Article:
A: So look, coming out of recession, value stocks are cyclical. So they all get beaten down in recessions, worse than growth stocks and defensive stocks. And then you get to a juncture somewhere in the middle of recessions where people say, “Oh wait. Not every cyclical stock’s going to fail.” And they have a significant bounce-back rally because they’re so cheap. And we saw it in the recession of ’90, we saw it in 2000, we saw it in 2009, these stocks came back strong. And the average value cycle lasts about 33 months. We’re 12 months in. However, of those 33 months, about 11 of those months on average growth actually outperformed value. So it’s not a straight line back up. There are twists and turns.
And what I see is that value has made its way back up, but it’s still pretty cheap versus growth. Now I happen to believe that not only will value reprice back to where it normally is, but I think that the change in the tone out of the Fed could lead to a period where value outperforms growth for an extended period of time, the way it did in the ’90s.
Q: It sounds like you were doing some very tactical type of adjustments there in the middle of the year. Is that sort of a byproduct of the boom-and-bust Covid era that you have to be more tactical than you maybe would otherwise?
A: So look, I’m a long equity manager. So I don’t go to cash because what I’ve learned is, you know, so you raise 5% cash, market goes down a lot, you’re still going to lose money, right? And so the way we adjust is the beta, the risk in the portfolio. And what I’ve learned in this business from being in it a long time is you want to lower the risk in the summer. Summer, it just always seems, we got these growth scares. Yes, the S&P didn’t really go down this summer, but a lot of stocks in the S&P went down a lot. And so I just know that to reduce the risk and the reopening trades and the value trades, they tend to have more risks than the defenses in some of the very megacap tech stocks. So that’s just a seasonal bet that this time was not different and turned out to be the right call. Once we get through this period, the market tends to do well kind of mid-October until mid-December.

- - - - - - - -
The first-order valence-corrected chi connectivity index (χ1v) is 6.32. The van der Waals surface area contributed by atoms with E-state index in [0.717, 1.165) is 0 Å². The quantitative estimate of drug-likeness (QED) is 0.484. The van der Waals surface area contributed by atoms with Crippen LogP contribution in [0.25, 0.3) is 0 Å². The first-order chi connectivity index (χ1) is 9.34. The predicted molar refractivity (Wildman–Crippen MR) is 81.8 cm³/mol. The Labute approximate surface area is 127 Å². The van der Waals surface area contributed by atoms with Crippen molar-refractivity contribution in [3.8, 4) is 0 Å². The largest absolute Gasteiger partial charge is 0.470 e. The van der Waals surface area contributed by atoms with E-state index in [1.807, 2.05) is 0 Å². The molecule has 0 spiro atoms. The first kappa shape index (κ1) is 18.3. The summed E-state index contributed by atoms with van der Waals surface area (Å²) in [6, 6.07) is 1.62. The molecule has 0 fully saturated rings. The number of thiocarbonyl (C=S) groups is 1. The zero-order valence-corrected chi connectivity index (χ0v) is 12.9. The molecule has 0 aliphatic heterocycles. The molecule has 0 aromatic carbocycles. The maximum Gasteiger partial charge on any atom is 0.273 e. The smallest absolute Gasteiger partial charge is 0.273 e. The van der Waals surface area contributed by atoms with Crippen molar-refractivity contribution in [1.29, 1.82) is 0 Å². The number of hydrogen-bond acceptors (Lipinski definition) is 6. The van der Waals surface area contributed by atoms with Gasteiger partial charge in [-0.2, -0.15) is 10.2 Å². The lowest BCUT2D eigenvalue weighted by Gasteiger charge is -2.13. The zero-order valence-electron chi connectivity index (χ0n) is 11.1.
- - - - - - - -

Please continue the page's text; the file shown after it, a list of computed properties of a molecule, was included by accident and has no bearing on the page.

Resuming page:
Q: You know, in the press, I think we’re the biggest culprit of building the proverbial wall of worry, so to speak. So let me lay out some of the main bricks of the wall of worry, and let me know if any of them are spooking you. Obviously, there’s the tapering from the Fed that’s coming. And the tailwind from fiscal policy is also sort of wearing off. The enhanced unemployment benefits are going away, so are the eviction moratoriums, all that type of thing. Obviously we have the debt ceiling issue coming up again. And we’ve got Covid flaring up again. Any of these keeping you awake at night or even one I didn’t mention?
A: Well, first of all, geopolitics are really hard to predict. Could that come out of the blue and be an issue? Yes. And I think oil actually at $72 is no big deal, but you start to get another 10 bucks higher, and higher oil prices can slow an economy very quickly. So that, to me, would be a bigger risk. I happen to think that tapering is going to be so slow and so minor. So they’re going to buy a little less bonds than they were before that, and by the time it actually happens, we’re going to have tapering exhaustion. So I don’t think that would be an issue. If the economy came on too strong and rates went up too quickly, that could cause a jolt.
So I think there are worries. I’ve learned that political issues that come out of the blue, they tend to happen in the summer, another reason why it’s risk-off. I think we’re not through this period, typically not a great seasonality for the market, so we could have a pullback. I struggle to see a reason for it, but then, you know, that’s what happens. It’s the unknown.